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Prognostic Benefit of Optimum Left Ventricular Lead Position in Cardiac Resynchronization Therapy:Follow-Up of the TARGET Study Cohort (Targeted Left Ventricular Lead Placement to guide Cardiac Resynchronization Therapy)

Authors
Journal
JACC Heart Failure
2213-1779
Publisher
Elsevier
Volume
2
Issue
3
Identifiers
DOI: 10.1016/j.jchf.2013.11.010
Keywords
  • Cardiac Resynchronization
  • Long-Term Outcome
  • Speckle-Tracking Echocardiography
Disciplines
  • Medicine

Abstract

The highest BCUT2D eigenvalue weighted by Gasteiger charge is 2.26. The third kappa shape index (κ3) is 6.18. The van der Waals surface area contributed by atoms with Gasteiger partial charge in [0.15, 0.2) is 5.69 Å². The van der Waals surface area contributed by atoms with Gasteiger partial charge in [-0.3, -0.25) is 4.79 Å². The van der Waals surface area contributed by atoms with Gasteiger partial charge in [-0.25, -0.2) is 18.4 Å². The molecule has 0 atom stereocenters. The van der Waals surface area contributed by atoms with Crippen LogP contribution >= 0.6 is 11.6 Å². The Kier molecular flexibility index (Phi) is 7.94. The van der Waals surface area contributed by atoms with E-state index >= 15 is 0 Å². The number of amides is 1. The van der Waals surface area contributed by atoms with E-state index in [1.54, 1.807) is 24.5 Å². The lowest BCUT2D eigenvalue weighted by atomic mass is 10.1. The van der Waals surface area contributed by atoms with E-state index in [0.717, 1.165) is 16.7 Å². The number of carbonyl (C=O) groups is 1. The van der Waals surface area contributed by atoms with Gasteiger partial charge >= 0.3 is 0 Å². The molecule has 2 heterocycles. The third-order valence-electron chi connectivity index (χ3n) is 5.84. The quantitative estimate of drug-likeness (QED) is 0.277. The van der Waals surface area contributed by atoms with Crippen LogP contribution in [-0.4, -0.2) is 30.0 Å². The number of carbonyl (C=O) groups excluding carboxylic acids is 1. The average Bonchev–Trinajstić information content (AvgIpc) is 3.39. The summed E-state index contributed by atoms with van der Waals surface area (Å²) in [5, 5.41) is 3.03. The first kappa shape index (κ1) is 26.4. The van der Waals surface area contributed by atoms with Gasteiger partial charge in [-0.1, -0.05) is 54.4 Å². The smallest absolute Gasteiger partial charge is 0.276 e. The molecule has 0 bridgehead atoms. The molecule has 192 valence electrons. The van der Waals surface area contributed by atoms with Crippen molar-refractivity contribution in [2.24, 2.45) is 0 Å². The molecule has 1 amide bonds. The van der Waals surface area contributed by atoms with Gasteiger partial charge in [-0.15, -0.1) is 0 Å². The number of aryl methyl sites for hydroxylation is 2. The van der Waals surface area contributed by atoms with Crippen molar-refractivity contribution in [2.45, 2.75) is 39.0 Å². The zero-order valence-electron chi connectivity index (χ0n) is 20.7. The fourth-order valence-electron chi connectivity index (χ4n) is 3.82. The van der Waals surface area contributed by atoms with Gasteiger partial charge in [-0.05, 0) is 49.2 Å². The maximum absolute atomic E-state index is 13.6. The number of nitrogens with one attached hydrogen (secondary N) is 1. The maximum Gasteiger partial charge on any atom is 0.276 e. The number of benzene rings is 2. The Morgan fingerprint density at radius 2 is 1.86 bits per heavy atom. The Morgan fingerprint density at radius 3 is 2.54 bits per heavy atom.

Objectives This study was conducted to assess the impact of left ventricular (LV) lead position on longer-term survival after cardiac resynchronization therapy (CRT). Background An optimal LV lead position in CRT is associated with improved clinical outcome. A strategy of speckle-tracking echocardiography can be used to guide the implanter to the site of latest activation and away from segments of low strain amplitude (scar). Long-term, prospective survival data according to LV lead position in CRT are limited. Methods Data from a follow-up registry of 250 consecutive patients receiving CRT between June 2008 and July 2010 were studied. The study population comprised patients recruited to the derivation group and the subsequent TARGET (Targeted Left Ventricular Lead Placement to guide Cardiac Resynchronization Therapy) randomized, controlled trial. Final LV lead position was described, in relation to the pacing site determined by pre-procedure speckle-tracking echocardiography, as optimal (concordant/adjacent) or suboptimal (remote). All-cause mortality was recorded at follow-up. Results An optimal LV lead position (n = 202) conferred LV remodeling response superior to that of a suboptimal lead position (change in LV end-systolic volume: –24 ± 15% vs. –12 ± 17% [p < 0.001]; change in ejection fraction: +7 ± 8% vs. +4 ± 7% [p = 0.02]). During long-term follow-up (median: 39 months; range: <1 to 61 months), an optimal LV lead position was associated with improved survival (log-rank p = 0.003). A suboptimal LV lead placement independently predicted all-cause mortality (hazard ratio: 1.8; p = 0.024). Conclusions An optimal LV lead position at the site of latest mechanical activation, avoiding low strain amplitude (scar), was associated with superior CRT response and improved survival that persisted during follow-up.

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